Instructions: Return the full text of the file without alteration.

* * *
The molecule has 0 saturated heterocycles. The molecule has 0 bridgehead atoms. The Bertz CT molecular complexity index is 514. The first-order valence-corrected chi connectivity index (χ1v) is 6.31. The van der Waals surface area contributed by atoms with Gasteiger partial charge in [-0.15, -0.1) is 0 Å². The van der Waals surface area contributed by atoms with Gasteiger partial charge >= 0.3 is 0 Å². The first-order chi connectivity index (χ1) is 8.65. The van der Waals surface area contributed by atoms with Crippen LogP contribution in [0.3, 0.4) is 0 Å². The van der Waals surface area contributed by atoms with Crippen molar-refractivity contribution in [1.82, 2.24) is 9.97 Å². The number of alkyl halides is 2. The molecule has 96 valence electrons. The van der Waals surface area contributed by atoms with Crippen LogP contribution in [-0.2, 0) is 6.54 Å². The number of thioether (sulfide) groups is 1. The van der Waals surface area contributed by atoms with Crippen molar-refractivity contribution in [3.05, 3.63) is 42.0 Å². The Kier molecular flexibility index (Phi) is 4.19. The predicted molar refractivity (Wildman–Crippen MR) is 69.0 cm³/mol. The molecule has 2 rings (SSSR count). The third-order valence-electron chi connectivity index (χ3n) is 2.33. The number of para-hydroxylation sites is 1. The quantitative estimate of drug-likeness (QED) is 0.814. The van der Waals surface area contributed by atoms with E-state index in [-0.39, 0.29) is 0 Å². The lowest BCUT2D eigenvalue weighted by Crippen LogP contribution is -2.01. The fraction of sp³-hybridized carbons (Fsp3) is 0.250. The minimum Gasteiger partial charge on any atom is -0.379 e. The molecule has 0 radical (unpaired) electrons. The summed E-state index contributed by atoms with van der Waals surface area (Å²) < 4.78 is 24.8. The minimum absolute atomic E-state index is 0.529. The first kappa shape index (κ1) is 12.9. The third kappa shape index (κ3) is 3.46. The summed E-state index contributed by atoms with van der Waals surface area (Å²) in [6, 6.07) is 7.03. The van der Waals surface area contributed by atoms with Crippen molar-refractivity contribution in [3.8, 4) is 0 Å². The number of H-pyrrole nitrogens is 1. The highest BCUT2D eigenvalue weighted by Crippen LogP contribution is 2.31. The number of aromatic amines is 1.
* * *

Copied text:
The molecule has 0 saturated heterocycles. The molecule has 0 bridgehead atoms. The Bertz CT molecular complexity index is 514. The first-order valence-corrected chi connectivity index (χ1v) is 6.31. The van der Waals surface area contributed by atoms with Gasteiger partial charge in [-0.15, -0.1) is 0 Å². The van der Waals surface area contributed by atoms with Gasteiger partial charge >= 0.3 is 0 Å². The first-order chi connectivity index (χ1) is 8.65. The van der Waals surface area contributed by atoms with Crippen LogP contribution in [0.3, 0.4) is 0 Å². The van der Waals surface area contributed by atoms with Crippen molar-refractivity contribution in [1.82, 2.24) is 9.97 Å². The number of alkyl halides is 2. The molecule has 96 valence electrons. The van der Waals surface area contributed by atoms with Crippen LogP contribution in [-0.2, 0) is 6.54 Å². The number of thioether (sulfide) groups is 1. The van der Waals surface area contributed by atoms with Crippen molar-refractivity contribution in [3.05, 3.63) is 42.0 Å². The Kier molecular flexibility index (Phi) is 4.19. The predicted molar refractivity (Wildman–Crippen MR) is 69.0 cm³/mol. The molecule has 2 rings (SSSR count). The third-order valence-electron chi connectivity index (χ3n) is 2.33. The number of para-hydroxylation sites is 1. The quantitative estimate of drug-likeness (QED) is 0.814. The van der Waals surface area contributed by atoms with E-state index in [-0.39, 0.29) is 0 Å². The lowest BCUT2D eigenvalue weighted by Crippen LogP contribution is -2.01. The fraction of sp³-hybridized carbons (Fsp3) is 0.250. The minimum Gasteiger partial charge on any atom is -0.379 e. The molecule has 0 radical (unpaired) electrons. The summed E-state index contributed by atoms with van der Waals surface area (Å²) < 4.78 is 24.8. The minimum absolute atomic E-state index is 0.529. The first kappa shape index (κ1) is 12.9. The third kappa shape index (κ3) is 3.46. The summed E-state index contributed by atoms with van der Waals surface area (Å²) in [6, 6.07) is 7.03. The van der Waals surface area contributed by atoms with Crippen molar-refractivity contribution in [3.8, 4) is 0 Å². The number of H-pyrrole nitrogens is 1. The highest BCUT2D eigenvalue weighted by Crippen LogP contribution is 2.31. The number of aromatic amines is 1.